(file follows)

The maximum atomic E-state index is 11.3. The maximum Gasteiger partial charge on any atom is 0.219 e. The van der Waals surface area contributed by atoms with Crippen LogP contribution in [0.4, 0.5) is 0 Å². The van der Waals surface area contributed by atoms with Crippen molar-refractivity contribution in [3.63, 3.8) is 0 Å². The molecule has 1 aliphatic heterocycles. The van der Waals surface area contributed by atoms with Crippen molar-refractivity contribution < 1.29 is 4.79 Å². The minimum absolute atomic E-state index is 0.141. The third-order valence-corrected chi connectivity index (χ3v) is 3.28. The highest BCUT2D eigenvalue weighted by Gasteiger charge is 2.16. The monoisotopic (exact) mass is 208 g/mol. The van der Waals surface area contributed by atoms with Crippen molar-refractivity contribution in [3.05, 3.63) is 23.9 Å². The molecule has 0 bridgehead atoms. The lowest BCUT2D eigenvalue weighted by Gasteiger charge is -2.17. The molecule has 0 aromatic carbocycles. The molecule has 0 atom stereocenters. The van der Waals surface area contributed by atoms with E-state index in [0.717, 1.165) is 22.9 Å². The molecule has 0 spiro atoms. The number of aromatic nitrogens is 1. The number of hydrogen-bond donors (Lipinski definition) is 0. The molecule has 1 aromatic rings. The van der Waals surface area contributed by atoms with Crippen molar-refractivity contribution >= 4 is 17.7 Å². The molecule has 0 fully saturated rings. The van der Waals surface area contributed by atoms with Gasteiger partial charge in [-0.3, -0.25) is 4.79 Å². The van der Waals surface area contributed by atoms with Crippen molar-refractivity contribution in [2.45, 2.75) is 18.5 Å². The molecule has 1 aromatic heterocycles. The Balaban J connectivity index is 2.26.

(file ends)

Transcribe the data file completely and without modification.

The maximum atomic E-state index is 11.3. The maximum Gasteiger partial charge on any atom is 0.219 e. The van der Waals surface area contributed by atoms with Crippen LogP contribution in [0.4, 0.5) is 0 Å². The van der Waals surface area contributed by atoms with Crippen molar-refractivity contribution in [3.63, 3.8) is 0 Å². The molecule has 1 aliphatic heterocycles. The van der Waals surface area contributed by atoms with Crippen molar-refractivity contribution < 1.29 is 4.79 Å². The minimum absolute atomic E-state index is 0.141. The third-order valence-corrected chi connectivity index (χ3v) is 3.28. The highest BCUT2D eigenvalue weighted by Gasteiger charge is 2.16. The monoisotopic (exact) mass is 208 g/mol. The van der Waals surface area contributed by atoms with Crippen molar-refractivity contribution in [3.05, 3.63) is 23.9 Å². The molecule has 0 bridgehead atoms. The lowest BCUT2D eigenvalue weighted by Gasteiger charge is -2.17. The molecule has 0 aromatic carbocycles. The molecule has 0 atom stereocenters. The van der Waals surface area contributed by atoms with E-state index in [0.717, 1.165) is 22.9 Å². The molecule has 0 spiro atoms. The number of aromatic nitrogens is 1. The number of hydrogen-bond donors (Lipinski definition) is 0. The molecule has 1 aromatic rings. The van der Waals surface area contributed by atoms with Crippen molar-refractivity contribution >= 4 is 17.7 Å². The molecule has 0 fully saturated rings. The van der Waals surface area contributed by atoms with Gasteiger partial charge in [-0.3, -0.25) is 4.79 Å². The van der Waals surface area contributed by atoms with Crippen molar-refractivity contribution in [2.45, 2.75) is 18.5 Å². The molecule has 1 aromatic heterocycles. The Balaban J connectivity index is 2.26.